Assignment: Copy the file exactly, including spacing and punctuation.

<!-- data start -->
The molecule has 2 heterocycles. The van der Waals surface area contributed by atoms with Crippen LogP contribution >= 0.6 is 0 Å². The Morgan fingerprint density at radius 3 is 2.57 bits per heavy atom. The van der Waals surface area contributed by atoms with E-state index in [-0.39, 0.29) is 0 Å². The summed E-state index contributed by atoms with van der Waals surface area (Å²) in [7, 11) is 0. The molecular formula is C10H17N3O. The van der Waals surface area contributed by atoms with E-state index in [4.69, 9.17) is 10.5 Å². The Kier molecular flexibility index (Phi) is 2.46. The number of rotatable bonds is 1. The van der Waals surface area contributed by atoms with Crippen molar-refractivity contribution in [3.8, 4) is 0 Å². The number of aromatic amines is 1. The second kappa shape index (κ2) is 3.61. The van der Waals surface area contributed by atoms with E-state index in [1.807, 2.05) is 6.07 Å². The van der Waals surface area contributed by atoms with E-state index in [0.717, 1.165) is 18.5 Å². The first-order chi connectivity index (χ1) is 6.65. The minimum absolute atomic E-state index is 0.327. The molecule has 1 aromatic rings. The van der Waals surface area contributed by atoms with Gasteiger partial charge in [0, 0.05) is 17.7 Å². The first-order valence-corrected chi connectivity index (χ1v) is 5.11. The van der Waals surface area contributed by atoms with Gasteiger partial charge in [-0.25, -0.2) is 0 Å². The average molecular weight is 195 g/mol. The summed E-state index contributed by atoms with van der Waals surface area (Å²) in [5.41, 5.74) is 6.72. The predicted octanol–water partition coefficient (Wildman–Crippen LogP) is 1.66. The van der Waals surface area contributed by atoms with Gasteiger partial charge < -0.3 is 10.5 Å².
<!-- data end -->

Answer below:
The molecule has 2 heterocycles. The van der Waals surface area contributed by atoms with Crippen LogP contribution >= 0.6 is 0 Å². The Morgan fingerprint density at radius 3 is 2.57 bits per heavy atom. The van der Waals surface area contributed by atoms with E-state index in [-0.39, 0.29) is 0 Å². The summed E-state index contributed by atoms with van der Waals surface area (Å²) in [7, 11) is 0. The molecular formula is C10H17N3O. The van der Waals surface area contributed by atoms with E-state index in [4.69, 9.17) is 10.5 Å². The Kier molecular flexibility index (Phi) is 2.46. The number of rotatable bonds is 1. The van der Waals surface area contributed by atoms with Crippen molar-refractivity contribution in [3.8, 4) is 0 Å². The number of aromatic amines is 1. The second kappa shape index (κ2) is 3.61. The van der Waals surface area contributed by atoms with E-state index in [1.807, 2.05) is 6.07 Å². The van der Waals surface area contributed by atoms with E-state index in [0.717, 1.165) is 18.5 Å². The first-order chi connectivity index (χ1) is 6.65. The minimum absolute atomic E-state index is 0.327. The molecule has 1 aromatic rings. The van der Waals surface area contributed by atoms with Gasteiger partial charge in [0, 0.05) is 17.7 Å². The first-order valence-corrected chi connectivity index (χ1v) is 5.11. The van der Waals surface area contributed by atoms with Gasteiger partial charge in [-0.25, -0.2) is 0 Å². The average molecular weight is 195 g/mol. The summed E-state index contributed by atoms with van der Waals surface area (Å²) in [5.41, 5.74) is 6.72. The predicted octanol–water partition coefficient (Wildman–Crippen LogP) is 1.66. The van der Waals surface area contributed by atoms with Gasteiger partial charge < -0.3 is 10.5 Å².